My Take
PUBLISHED : Saturday, 08 June, 2013, 12:00am
UPDATED : Thursday, 07 May, 2015, 3:17pm

Decision to end ESF subsidy a lesson in Machiavellian ruthlessness

BIO

Alex Lo is a senior writer at the South China Morning Post. He writes editorials and the daily “My Take” column on page 2. He also edits the weekly science and technology page in Sunday Morning Post.
 

Shock and horror! Fees for schools under the English Schools Foundation from 2016 will be at least 23 per cent higher as the government phases out the public subsidy.

But you would expect that. The die was cast once the Education Bureau announced it would phase out the current subsidy. You want to know how much ESF parents will eventually have to pay? Just check out the fees of other international schools.

The decision to end the subsidy after freezing payment for a decade may go down in history as one of the most ruthless made by this administration. But before you pick up your pitchfork and bay for blood, it's not entirely the fault of Chief Executive Leung Chun-ying and his education secretary, Eddie Ng Hak-kim. Of course it is their fault for allowing it to happen. But I am actually not sure they know what they are doing with the ESF in the sense they almost certainly did not come up with the policy decision - those immediately below Ng within the bureau did.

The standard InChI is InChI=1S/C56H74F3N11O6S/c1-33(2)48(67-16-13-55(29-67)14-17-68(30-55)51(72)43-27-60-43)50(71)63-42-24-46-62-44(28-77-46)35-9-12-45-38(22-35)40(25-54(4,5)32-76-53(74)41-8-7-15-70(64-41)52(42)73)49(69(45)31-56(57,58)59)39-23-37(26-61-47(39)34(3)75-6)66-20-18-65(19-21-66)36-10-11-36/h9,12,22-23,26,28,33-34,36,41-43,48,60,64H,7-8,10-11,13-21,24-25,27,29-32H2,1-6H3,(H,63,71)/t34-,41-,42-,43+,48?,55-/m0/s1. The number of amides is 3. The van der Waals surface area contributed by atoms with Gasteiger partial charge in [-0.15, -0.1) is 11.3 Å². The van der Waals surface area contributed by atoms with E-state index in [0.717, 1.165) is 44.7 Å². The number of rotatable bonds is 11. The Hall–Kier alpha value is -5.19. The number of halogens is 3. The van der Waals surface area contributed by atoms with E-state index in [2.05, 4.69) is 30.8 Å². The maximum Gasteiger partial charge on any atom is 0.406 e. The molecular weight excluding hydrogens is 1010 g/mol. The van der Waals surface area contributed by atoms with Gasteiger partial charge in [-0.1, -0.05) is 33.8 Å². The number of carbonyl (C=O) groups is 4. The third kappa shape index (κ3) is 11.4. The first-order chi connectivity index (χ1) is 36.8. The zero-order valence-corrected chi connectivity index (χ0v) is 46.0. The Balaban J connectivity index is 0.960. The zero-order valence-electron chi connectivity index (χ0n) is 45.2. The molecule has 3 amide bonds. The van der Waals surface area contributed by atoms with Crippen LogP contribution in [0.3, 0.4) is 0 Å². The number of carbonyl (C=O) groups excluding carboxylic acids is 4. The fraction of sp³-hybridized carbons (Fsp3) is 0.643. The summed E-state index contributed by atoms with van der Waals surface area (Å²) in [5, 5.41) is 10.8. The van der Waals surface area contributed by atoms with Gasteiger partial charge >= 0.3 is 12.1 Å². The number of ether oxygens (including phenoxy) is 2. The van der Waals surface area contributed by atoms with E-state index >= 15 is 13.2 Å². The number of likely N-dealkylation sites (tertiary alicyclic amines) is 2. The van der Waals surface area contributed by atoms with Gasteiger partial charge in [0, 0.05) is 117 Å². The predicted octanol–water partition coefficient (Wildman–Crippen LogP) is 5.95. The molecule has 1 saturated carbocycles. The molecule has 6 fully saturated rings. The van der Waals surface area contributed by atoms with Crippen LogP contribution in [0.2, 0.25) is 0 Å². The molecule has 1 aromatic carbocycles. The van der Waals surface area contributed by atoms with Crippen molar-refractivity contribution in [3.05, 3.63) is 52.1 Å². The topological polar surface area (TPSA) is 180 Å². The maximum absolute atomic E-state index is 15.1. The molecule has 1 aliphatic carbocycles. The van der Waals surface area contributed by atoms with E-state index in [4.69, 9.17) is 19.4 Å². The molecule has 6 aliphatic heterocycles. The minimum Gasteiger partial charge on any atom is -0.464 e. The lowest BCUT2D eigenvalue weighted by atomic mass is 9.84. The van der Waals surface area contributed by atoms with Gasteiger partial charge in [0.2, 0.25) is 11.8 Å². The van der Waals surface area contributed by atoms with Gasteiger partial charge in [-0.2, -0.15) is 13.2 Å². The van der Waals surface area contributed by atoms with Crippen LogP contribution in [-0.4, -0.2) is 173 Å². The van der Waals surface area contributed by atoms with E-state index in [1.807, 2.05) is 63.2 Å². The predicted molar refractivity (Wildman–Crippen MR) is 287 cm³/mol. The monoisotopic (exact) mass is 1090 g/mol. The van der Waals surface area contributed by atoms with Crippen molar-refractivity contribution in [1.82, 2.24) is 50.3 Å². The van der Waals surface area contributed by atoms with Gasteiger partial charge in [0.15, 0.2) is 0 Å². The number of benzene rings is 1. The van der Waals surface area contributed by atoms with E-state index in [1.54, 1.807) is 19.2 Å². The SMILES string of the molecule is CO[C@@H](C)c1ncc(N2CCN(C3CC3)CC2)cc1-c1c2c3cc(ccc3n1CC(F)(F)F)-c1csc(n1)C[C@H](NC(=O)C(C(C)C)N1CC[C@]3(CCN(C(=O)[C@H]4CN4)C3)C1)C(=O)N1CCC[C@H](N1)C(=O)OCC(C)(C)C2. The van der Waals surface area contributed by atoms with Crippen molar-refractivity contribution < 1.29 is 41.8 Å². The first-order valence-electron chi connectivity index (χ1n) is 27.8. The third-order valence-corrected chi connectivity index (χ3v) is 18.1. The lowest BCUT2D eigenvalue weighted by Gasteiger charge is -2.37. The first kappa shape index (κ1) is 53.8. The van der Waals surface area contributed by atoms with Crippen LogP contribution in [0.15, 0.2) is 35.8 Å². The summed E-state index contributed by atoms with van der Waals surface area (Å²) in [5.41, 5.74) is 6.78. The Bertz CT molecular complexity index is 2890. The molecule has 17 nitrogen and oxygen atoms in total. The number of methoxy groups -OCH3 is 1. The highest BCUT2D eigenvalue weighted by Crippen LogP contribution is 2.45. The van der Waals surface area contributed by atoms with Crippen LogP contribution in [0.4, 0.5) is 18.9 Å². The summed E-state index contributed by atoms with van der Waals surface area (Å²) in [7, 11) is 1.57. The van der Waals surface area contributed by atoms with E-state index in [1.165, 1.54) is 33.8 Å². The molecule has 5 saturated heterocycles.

There is an almost Machiavellian elegance to the decision - if you discount its irresponsibility, unfairness and immorality. You can be sure our clueless Mr Ng would never come up with something so clever; this is reserved for the senior administrative officials within the bureau, not a few of whom - I bet - are, or were, ESF parents.

Let's see what this decision really means. Taxpayers' money will be saved. The ESF is certain to prosper, as it will be able to charge high fees and million-dollar debentures on a par with other international schools. The government can claim it is helping to boost international school places without lifting a finger. It is also a populist decision as many local families resent the real or perceived special treatment given to the ESF as an old colonial institution.

But it is never explained why it is no longer the government's responsibility to support affordable education for non-Chinese-speaking children of residents or permanent residents. Nor is it clear why local families should be left to their own devices once they leave the local system and join the international school sector.

But the reality is that these families are on their own unless they can pay the high school fees.

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